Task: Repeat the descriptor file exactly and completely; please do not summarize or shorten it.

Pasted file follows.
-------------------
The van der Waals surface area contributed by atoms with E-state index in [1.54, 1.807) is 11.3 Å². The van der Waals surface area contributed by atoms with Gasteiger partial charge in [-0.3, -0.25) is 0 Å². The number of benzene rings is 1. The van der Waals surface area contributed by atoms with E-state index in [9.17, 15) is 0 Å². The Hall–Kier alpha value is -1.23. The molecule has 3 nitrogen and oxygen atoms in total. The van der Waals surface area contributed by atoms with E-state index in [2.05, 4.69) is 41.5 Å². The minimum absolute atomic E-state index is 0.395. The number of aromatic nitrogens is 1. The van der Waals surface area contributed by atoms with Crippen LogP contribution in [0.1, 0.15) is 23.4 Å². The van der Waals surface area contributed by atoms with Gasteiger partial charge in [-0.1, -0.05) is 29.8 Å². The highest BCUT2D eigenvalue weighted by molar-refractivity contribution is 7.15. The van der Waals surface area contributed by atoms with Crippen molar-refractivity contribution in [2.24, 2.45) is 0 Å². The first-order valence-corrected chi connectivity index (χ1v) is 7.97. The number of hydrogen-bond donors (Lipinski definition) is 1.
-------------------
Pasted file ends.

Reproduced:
The van der Waals surface area contributed by atoms with E-state index in [1.54, 1.807) is 11.3 Å². The van der Waals surface area contributed by atoms with Gasteiger partial charge in [-0.3, -0.25) is 0 Å². The number of benzene rings is 1. The van der Waals surface area contributed by atoms with E-state index in [9.17, 15) is 0 Å². The Hall–Kier alpha value is -1.23. The molecule has 3 nitrogen and oxygen atoms in total. The van der Waals surface area contributed by atoms with E-state index in [2.05, 4.69) is 41.5 Å². The minimum absolute atomic E-state index is 0.395. The number of aromatic nitrogens is 1. The van der Waals surface area contributed by atoms with Crippen LogP contribution in [0.1, 0.15) is 23.4 Å². The van der Waals surface area contributed by atoms with Gasteiger partial charge in [-0.1, -0.05) is 29.8 Å². The highest BCUT2D eigenvalue weighted by molar-refractivity contribution is 7.15. The van der Waals surface area contributed by atoms with Crippen molar-refractivity contribution in [2.24, 2.45) is 0 Å². The first-order valence-corrected chi connectivity index (χ1v) is 7.97. The number of hydrogen-bond donors (Lipinski definition) is 1.